Later at the Capitol, Trump met with Republican leaders and began to lay out their plans, many of which involve reversing course on Obama’s priorities.

“We’re going to lower taxes,” Trump told reporters, with Ryan seated by his side. “We’re going to fix health care and make it affordable and better.” This appeared to be a reference to a plan to lower taxes that heavily benefits top earners, and to the Republican Party’s goal of repealing the Affordable Care Act, Obama’s signature domestic-policy achievement.

Ryan ushered Trump onto the Speaker’s Balcony and gestured toward the Washington skyline and the monuments west of the Capitol. He pointed to an inaugural platform being built on the Capitol grounds, showing Trump where he will be taking the oath of office as president.

McConnell joined Trump and his entourage on a walking tour through part of the building.


At the White House, despite their magnanimity and pledges of cooperation, there were small signs of the simmering tension between Trump and Obama. The White House, for example, did not arrange for the traditional photo op between the current first couple and the incoming one.

There is longstanding bad blood between Trump and Obama, and the presidential campaign made it worse.

During Obama’s first term, Trump led a long public campaign against the legitimacy of his presidency by questioning whether Obama was born in the U.S. Trump’s crusade led the president to release his long-form birth certificate in 2011 in an effort to answer conservatives who asserted the president was not an American.

During the White House Correspondents’ Association dinner that year, Obama lit into Trump, mocking him before a ballroom of 2,000 guests and on live television. During the campaign, Trump promised to repeal the president’s signature health-care law and overturn many of his executive actions. Obama said Trump was not to be trusted with the nation’s nuclear codes and represented an existential threat to democracy.

Obama sought to play down that history after the election, saying in a Rose Garden speech Wednesday that in victory, Trump had set the right tone in trying to heal the nation’s political divisions. Obama has pledged to emulate with Trump’s transition team the close working relationship he enjoyed with President George W. Bush during their transfer of power eight years ago.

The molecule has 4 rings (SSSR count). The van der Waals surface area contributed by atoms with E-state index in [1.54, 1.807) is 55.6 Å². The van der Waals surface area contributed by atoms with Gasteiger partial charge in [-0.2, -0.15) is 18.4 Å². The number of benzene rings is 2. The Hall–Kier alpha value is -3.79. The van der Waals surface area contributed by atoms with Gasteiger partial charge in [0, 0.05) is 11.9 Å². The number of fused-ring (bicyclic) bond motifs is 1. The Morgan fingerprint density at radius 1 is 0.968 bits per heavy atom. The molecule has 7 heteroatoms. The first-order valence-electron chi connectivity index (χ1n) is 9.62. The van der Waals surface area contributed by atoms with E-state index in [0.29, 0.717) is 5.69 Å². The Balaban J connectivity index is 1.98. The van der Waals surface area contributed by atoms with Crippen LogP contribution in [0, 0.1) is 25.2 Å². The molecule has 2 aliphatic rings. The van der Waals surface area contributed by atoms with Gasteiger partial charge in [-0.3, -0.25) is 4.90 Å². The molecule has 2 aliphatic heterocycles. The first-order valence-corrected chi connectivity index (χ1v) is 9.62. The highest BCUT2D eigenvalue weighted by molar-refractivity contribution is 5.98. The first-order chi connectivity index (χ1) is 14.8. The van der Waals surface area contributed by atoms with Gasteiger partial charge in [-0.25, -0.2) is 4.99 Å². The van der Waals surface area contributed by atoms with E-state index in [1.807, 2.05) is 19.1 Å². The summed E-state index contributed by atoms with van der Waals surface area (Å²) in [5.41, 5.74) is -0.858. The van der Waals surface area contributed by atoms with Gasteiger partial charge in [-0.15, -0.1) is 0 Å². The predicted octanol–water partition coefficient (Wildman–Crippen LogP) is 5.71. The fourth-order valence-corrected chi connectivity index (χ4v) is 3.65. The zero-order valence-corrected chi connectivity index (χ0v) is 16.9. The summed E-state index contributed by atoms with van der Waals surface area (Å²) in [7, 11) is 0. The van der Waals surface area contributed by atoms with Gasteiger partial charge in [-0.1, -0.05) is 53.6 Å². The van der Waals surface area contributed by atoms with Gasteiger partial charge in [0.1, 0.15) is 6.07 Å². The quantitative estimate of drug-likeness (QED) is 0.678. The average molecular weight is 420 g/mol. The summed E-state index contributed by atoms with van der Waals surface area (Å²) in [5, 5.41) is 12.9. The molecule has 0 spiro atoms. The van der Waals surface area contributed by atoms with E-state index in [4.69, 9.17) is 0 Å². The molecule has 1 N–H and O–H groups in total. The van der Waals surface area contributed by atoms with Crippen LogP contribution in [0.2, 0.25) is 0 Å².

As the two leaders met, White House Chief of Staff Denis McDonough gave a tour to Trump’s son-in-law, Jared Kushner, and other aides, notably Dan Scavino, across the edge of the Rose Garden.

The current White House has already begun to transfer an extensive amount of information to the National Archives and Records Administration: So far, it has sent 283 million files.

In an interview Wednesday, White House communications director Jennifer Psaki said the president has talked privately with his staff, as well as publicly, about putting institutional interests ahead of political ones.

Referring to the speeches that Obama delivered upon winning the presidency and at his first inaugural, she said: “He reflects a lot about the cog in the wheel that you are as president. He was taking the baton; he’s handing it off. But I think it’s a recognition that it’s bigger than individual aspirations and it’s bigger than yourself, and bigger than anything that you’ve accomplished. Because we as a country need to be stable, need to have continuity.”

In the wake of protests over Trump’s win, Earnest noted that while the president says the protesters have a right to express their opinions, his message to them is that “we’re Americans and patriots first.”

Ohio Gov. John Kasich, who ran unsuccessfully in the Republican presidential primaries and harshly criticized Trump, was at the White House on Thursday to attend Obama’s ceremony for the National Basketball Association champion Cleveland Cavaliers. Speaking to reporters outside the West Wing, Kasich said he saw people protesting Trump’s election as he entered the White House gates.

“I just want to remind everyone in our country that the office of the presidency needs to be respected,” he said. “Today, I said my prayers on the plane for the success of Donald Trump. And I think, as Americans, we all need to come together.”